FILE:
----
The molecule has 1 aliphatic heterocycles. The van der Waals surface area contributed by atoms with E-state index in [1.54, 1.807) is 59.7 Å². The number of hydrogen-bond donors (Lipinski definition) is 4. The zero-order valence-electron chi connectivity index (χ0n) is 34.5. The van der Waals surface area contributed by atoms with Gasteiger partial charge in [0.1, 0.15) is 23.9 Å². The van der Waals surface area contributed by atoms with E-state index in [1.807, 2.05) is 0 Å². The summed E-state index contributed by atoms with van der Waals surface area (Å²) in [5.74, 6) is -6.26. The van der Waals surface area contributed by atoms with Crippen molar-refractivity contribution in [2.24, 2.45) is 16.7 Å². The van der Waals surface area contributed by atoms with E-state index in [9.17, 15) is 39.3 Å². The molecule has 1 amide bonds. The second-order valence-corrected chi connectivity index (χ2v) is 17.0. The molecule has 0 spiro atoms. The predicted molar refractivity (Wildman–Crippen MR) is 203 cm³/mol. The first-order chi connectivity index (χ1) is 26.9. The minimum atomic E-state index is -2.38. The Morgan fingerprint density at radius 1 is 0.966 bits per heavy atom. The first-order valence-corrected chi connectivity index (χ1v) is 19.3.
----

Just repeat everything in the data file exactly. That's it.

The molecule has 1 aliphatic heterocycles. The van der Waals surface area contributed by atoms with E-state index in [1.54, 1.807) is 59.7 Å². The number of hydrogen-bond donors (Lipinski definition) is 4. The zero-order valence-electron chi connectivity index (χ0n) is 34.5. The van der Waals surface area contributed by atoms with Gasteiger partial charge in [0.1, 0.15) is 23.9 Å². The van der Waals surface area contributed by atoms with E-state index in [1.807, 2.05) is 0 Å². The summed E-state index contributed by atoms with van der Waals surface area (Å²) in [5.74, 6) is -6.26. The van der Waals surface area contributed by atoms with Crippen molar-refractivity contribution in [2.24, 2.45) is 16.7 Å². The van der Waals surface area contributed by atoms with E-state index in [9.17, 15) is 39.3 Å². The molecule has 1 amide bonds. The second-order valence-corrected chi connectivity index (χ2v) is 17.0. The molecule has 0 spiro atoms. The predicted molar refractivity (Wildman–Crippen MR) is 203 cm³/mol. The first-order chi connectivity index (χ1) is 26.9. The minimum atomic E-state index is -2.38. The Morgan fingerprint density at radius 1 is 0.966 bits per heavy atom. The first-order valence-corrected chi connectivity index (χ1v) is 19.3.